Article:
Children Map Community for Good
By Diana Coulter
KOLKATA, India, 27 April 2011 – Salim Sheikh, 13, and his friends are putting their sprawling Kolkata slum on the map – literally. For a year now, they’ve been gathering data about the people, small brick huts, crowded alleys, scattered temples, few trees, water pumps and other facts that clearly identify Rishi Aurobindo Colony, squashed next to a railway line in eastern Kolkata.
Already, with the support of UNICEF and a local NGO called Prayasam, they’ve created a colourful, hand-drawn map of their community of 9,000.
Soon, they will also upload much of the information onto one of the world’s best-known computer mapping systems, Google Earth. And Salim says he will finally feel secure in his bustling universe.
“With this map, everyone in the world will know we are here. We are a community with many issues and ideas, just like anybody,” he says.
It is this confidence that clearly inspires Salim’s neighbours when he and fellow child volunteers with the NGO Prayasam work in the community. Along with mapping, they’ve been gathering lists of residents’ concerns and taking concrete steps to fight polio and malaria, helping impoverished children attend school, finding water sources and improving public hygiene.
Innovative mobile technology
Called Awaz, or ‘Voice’, the project has children initiating change in a community that not long ago was mostly notorious for crime. The objective is to help children understand their rights and entitlements and provide them an opportunity to talk about development.
The mapping project started in 2010 as part of a larger child participation programme, supported by UNICEF and implemented by Prayasam, for both in school and out-of- school children in select areas in Kolkata.
Salim and his friends came up with the idea to create a community map during a series of workshops on the UN Millennium Development Goals held during the Awaz project.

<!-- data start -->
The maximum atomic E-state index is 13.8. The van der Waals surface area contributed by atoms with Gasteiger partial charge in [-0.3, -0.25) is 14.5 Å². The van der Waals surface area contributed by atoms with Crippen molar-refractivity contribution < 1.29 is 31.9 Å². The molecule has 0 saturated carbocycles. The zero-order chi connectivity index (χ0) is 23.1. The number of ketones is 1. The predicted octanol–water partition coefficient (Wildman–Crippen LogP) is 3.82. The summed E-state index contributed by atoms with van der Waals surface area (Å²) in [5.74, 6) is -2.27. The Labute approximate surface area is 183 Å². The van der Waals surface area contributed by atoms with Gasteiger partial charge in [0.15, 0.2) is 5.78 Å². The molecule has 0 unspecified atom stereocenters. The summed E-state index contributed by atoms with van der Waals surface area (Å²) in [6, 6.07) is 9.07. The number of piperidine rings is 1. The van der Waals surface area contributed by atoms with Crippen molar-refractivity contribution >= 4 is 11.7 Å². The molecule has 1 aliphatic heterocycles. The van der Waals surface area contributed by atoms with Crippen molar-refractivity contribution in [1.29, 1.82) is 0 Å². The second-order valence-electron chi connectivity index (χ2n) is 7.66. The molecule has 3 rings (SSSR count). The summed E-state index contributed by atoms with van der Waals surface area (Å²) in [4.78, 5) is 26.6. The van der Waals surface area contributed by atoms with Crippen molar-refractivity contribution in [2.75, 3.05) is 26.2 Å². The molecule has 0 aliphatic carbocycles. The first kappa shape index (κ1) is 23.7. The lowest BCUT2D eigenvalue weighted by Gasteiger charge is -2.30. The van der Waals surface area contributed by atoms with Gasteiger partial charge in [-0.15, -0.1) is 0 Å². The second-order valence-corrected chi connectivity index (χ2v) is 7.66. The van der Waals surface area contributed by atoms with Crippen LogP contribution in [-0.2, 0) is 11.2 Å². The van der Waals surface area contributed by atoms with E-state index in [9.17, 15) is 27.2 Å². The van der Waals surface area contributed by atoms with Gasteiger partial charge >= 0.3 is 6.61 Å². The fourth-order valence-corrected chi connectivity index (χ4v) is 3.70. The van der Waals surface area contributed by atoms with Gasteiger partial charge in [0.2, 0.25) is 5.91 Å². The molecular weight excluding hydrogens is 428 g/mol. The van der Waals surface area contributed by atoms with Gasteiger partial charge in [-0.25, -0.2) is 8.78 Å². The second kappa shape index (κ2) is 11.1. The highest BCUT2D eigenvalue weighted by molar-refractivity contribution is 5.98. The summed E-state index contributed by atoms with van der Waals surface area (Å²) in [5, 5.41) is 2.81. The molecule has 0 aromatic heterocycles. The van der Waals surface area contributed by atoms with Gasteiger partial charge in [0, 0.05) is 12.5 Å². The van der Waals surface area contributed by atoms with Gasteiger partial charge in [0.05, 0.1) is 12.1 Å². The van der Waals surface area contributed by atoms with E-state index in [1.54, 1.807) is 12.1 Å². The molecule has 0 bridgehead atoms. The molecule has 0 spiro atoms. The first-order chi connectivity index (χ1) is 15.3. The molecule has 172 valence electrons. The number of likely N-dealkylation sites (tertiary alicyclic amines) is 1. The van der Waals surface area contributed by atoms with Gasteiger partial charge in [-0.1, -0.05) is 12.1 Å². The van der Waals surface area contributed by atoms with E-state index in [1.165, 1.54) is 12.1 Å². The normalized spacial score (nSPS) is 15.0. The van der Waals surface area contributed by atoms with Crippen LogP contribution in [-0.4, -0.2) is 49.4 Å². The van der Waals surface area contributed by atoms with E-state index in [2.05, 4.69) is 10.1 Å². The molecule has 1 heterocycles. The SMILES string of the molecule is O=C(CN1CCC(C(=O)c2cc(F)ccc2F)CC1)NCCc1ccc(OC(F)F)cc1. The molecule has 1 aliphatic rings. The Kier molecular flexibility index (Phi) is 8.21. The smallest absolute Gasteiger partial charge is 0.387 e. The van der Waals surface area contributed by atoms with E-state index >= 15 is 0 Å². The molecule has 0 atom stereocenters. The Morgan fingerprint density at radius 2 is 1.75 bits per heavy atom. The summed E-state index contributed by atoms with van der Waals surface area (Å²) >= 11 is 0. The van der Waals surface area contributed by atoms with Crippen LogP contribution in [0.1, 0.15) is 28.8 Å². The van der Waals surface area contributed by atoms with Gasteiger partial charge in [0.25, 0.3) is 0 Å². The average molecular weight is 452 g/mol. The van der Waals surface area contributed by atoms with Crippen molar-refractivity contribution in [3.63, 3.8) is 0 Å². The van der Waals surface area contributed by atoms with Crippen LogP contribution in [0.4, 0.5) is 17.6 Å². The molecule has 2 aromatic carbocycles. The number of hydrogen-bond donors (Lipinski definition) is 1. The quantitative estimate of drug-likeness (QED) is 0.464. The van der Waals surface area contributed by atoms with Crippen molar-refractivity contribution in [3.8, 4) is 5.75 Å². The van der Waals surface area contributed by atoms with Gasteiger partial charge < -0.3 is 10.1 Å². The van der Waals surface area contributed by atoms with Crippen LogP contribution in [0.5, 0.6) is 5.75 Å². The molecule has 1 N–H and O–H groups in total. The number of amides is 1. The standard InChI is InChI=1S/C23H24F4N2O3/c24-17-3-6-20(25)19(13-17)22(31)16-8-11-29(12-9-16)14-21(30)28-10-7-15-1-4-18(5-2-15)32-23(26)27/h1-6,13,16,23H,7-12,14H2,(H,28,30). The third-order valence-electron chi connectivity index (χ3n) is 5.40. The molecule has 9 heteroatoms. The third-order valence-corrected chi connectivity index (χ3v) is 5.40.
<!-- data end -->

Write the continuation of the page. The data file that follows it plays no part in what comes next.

At first, the children were trained to use traditional mapping tools. Later they trained to use innovative mobile phone technology developed by Matt Berg at Columbia University’s Earth Institute. Recently named one of the world’s most influential people by Time Magazine, Berg first created the system to help gather community health information in impoverished countries.
With Berg’s system in Kolkata, the kids were able to conduct a household survey. Going door to door, they tabulated such details as the number of residents, their ages, occupations and health issues when possible.
In teams of four, each child had a specific task – as a photographer, tabulator, map-maker or note-taker. They photographed water pumps, power sources and points of interest like schools and temples.
The survey was run with military-like precision, recalls resident Bhrati Das, 36. “The children worked very hard because this community mapping was very important,” she says. “We cooperated because until now, the area was not on a map and nothing was ever done for us.”
After data were collected, the children drew the map’s first draft on a big sheet of paper. It clearly labels each house, distinct blocks with different colour coding, and individual details right down to the last tree, temple, street lamp and garbage dump.
Now, the map and survey, which identifies 71 sources of water but not one clean enough for drinking, can also be used as a powerful advocacy tool, points out Prabir Saha, 15.
“Access to clean drinking water is the biggest problem in our community today,” says Prabir. “Our water is yellow (with arsenic and iron) so we only use it for washing or cooking.”
Most days, children like Prabir must trek down dangerous railway lines nearby and sometimes wait hours at a neighbouring pump, only to be turned away if authorities there object. Scuffles and fines are frequent.
Now with the map and survey data as proof, the community will approach the locally elected representative and Municipal officials for help.
Das says improvements have already been made in this manner. Pointing to a lamppost in her crowded alley, she observes, “Things are already better. We have more light here.”
The children also use survey data to target households during polio immunization campaigns.
In teams armed with handmade paper megaphones and signs, they regularly march about shouting: “Shunun, shunun (listen),” imploring neighbours to bring children for polio drops. They also take toddlers to polio booths themselves.
The children also mobilize for malaria information drives, to check on children who drop out of school, or to teach proper handwashing techniques. They tackle tough topics, like child marriage and human trafficking, with puppets and street plays at each community festival.
At the moment, the children are looking forward to putting their map and some photos onto Google Earth. They expect this to happen soon.
“We want everyone to know how good this place can be,” says 13-year-old Shikha Patra with pride.
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